MoviePass is struggling even more than we thought. And quite frankly, it's been pretty clear for some time that the service has been in trouble. At one point, it looked like MoviePass was going to be a savior for movie buffs in an era when it can be quite expensive to go to the movies regularly. For just $10 a month, we could go see a movie every day. Was it too good to be true? Yes. Now it's very clear that everyone is wise to that as the service has seen their subscriber base plummet.
According to a new report, MoviePass has seen more than 90 percent of its subscriber base leave the service in less than a year. In June 2018 it was reported that the movie ticketing service had hit 3 million subscribers and was looking to truly shake up the traditional movie business in a big way. Unfortunately, things that sound too good to be true almost always are. Amidst outages with the service, price fluctuation and many other issues, that subscriber base has now plummeted to just 225,000.
In summer 2017, MoviePass made the splashy announcement that they were offering moviegoers the chance to see a movie every day at a theater of their choosing (most major movie theaters allowed the use of MoviePass, despite concerns) for just $10 a month. There were a few catches. Users couldn't buy tickets ahead of time and IMAX or 3D screenings weren't included. But beyond that, subscribers really could go see a movie every single day, if they so chose. As such, the service saw 100,000 people sign up in the first 48 hours.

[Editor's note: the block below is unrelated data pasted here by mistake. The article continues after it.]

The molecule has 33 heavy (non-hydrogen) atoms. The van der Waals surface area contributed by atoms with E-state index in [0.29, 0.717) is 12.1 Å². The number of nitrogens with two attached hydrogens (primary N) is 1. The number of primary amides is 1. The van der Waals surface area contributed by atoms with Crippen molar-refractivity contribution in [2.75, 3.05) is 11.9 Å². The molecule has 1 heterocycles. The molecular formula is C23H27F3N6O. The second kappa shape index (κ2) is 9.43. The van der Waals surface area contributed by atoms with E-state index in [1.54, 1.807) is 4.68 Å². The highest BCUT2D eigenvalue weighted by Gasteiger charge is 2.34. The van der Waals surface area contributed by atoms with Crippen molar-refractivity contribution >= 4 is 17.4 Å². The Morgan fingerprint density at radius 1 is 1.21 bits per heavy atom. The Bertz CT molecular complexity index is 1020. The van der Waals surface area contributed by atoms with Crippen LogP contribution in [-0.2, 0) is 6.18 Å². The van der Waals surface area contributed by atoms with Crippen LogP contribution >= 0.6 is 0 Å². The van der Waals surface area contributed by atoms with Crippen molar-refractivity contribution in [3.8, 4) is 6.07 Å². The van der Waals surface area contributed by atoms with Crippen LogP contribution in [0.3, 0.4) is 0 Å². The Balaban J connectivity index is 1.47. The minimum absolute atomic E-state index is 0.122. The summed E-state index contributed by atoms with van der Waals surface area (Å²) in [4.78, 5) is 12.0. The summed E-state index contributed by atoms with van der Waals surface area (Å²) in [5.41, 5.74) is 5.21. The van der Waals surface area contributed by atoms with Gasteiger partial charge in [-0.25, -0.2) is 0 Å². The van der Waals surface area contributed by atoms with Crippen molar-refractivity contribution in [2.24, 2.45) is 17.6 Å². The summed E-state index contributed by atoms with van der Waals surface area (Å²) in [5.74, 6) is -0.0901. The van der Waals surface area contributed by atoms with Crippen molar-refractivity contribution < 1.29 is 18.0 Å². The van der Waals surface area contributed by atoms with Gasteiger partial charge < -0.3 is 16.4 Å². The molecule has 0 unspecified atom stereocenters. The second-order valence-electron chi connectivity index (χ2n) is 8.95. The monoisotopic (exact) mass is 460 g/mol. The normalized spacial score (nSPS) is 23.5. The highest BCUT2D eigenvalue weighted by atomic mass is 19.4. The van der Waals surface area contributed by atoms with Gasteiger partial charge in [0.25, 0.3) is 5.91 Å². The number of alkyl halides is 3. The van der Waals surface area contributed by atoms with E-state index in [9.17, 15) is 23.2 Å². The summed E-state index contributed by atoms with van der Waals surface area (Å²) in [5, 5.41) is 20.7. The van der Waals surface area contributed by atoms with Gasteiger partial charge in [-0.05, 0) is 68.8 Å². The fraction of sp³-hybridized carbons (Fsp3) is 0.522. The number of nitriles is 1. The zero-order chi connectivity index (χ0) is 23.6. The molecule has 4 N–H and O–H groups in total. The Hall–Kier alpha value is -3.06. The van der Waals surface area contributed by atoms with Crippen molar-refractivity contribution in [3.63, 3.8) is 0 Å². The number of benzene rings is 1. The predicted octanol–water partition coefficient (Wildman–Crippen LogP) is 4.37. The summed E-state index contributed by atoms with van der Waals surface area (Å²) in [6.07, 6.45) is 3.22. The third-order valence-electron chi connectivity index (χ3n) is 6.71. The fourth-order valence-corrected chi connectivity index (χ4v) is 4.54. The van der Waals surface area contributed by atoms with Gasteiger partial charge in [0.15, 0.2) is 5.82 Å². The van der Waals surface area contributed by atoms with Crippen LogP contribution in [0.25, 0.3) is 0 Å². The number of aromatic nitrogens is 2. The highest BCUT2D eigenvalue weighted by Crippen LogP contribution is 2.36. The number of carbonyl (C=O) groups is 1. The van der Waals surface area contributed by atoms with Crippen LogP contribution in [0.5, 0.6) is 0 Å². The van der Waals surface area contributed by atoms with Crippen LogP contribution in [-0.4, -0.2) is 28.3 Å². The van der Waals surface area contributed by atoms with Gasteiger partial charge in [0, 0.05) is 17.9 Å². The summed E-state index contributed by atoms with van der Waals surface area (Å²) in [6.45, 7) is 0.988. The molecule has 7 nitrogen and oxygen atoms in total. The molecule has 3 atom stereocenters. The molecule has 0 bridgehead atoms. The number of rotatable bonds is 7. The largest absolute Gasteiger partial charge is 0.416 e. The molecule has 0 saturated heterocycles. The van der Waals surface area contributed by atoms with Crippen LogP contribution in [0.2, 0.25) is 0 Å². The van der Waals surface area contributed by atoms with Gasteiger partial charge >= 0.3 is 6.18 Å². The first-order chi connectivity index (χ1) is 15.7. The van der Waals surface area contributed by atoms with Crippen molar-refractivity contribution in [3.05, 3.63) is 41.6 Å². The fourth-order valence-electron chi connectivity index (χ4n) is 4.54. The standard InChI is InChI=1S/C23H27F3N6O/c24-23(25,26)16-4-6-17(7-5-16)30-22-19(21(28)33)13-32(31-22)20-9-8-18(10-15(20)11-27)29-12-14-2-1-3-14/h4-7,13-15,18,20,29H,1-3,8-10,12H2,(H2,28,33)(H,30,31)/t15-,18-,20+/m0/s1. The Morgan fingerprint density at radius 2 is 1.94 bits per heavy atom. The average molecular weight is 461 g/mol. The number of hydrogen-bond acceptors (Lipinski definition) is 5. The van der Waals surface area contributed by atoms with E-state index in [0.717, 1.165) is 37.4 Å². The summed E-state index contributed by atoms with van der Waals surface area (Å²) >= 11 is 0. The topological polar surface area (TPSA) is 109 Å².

Unfortunately, that caused a great many headaches for the service's parent company, Helios and Matheson, as they were bleeding cash. Millions and millions of dollars. The problem is, the company was paying full price for each and every ticket. Granted, the majority of users were only seeing a few movies a month, but even at that rate, they were taking a loss. As a result, their stock prices took a nosedive and they were forced to make changes. Unpopular changes. Service outages were reported. Users couldn't see some of the most popular releases out at that time. Repeat viewings were axed. Prices were altered. It all became too much of a hassle for those who signed up. Now, MoviePass is left with a mere fraction of what they once had. Even their recently unveiled Unlimited plan for $14.95 a month didn't do much to help their cause.
Still, their impact on the industry is still being felt. AMC, Regal and the Alamo Drafthouse have all launched, or are getting ready to launch, their own subscription ticket services. MoviePass had a great idea, they just weren't able to execute their own idea in a way that allowed them to stay atop their own game. Pour one out for MoviePass, movie lovers. This news was previously reported by Business Insider.